Other stories filed under Entertainment
Twenty years of catchin’ ’em all
Pokémon is much more than just a game. To some, it's quite literally a way of life.
February 26, 2016
The global phenomenon, Pokémon continues to grow and innovate as the years roll on, and this year, on Feb. 27, Pokémon turns the big 2-0.
Since the time of its inception, Pokémon has highlighted the simplistic characteristics a role-playing game, or RPG exemplifies. It focuses on traveling, training through combat, adding to your existing party and ultimately triumphing as the young hero in the age-old tale of “good versus evil.”
What Pokémon has done with these traits is truly remarkable, and it’s proven true by its history; the series sold over 260 million copies worldwide since its initial release, a feat surpassed by only one other game, Nintendo’s iconic “Mario.” The popularity of Pokémon has led not only to the development of more games but also numerous amounts of merchandise, spin-off games, an anime, a movie, a manga, a trading card game and even real life “Pokémon Centers” throughout Japan.
So what keeps fans coming back for more?
I remember turning five, in May of 1999. My mother threw me a birthday party at the local bowling alley, Duckpin Bowling. After a couple hours of bowling, pizza and cake with friends, like most children’s birthday parties, came time for opening presents. I got clothes, different toys and things I can’t remember, but the one present that has stuck with me to this day was this small, rectangular and lightweight box. I knew my aunt —”Auntie Elle” as my siblings and I call her — had some help picking it out (my mom knew what I really wanted).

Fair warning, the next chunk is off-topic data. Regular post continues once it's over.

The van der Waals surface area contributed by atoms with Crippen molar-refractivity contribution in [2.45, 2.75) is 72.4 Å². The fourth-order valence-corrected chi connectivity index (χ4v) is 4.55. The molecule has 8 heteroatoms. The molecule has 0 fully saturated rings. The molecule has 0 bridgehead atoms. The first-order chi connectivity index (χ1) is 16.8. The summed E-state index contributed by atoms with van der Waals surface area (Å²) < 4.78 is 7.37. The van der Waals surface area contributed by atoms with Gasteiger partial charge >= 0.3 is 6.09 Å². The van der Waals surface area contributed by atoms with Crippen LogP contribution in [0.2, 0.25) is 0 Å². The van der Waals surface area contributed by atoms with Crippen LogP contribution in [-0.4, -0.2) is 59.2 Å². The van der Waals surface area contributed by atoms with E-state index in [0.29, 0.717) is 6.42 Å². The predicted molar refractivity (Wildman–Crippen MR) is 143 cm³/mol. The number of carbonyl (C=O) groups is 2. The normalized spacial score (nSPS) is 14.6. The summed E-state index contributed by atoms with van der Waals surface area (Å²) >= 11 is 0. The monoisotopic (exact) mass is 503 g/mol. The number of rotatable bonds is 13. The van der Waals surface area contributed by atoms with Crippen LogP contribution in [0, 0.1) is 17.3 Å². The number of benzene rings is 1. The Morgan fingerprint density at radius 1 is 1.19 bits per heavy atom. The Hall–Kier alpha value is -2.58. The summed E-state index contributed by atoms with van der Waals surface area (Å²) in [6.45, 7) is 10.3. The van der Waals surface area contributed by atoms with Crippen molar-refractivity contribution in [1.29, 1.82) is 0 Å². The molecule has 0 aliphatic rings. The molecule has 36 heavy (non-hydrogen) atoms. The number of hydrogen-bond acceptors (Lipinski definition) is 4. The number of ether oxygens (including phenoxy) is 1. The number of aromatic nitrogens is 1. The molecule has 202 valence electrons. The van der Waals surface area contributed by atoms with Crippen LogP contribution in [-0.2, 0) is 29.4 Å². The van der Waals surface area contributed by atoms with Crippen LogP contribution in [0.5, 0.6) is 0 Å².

“Pokémon: Red Version.”
I couldn’t wait to go home to pop this sucker into my purple GameBoy Color and immerse myself in a new world far away from southern Connecticut. I watched the opening credits (or maybe I didn’t — I didn’t have much patience at that age) and pushed start. A new game started and Professor Oak introduced me to the imaginative world of Pokémon.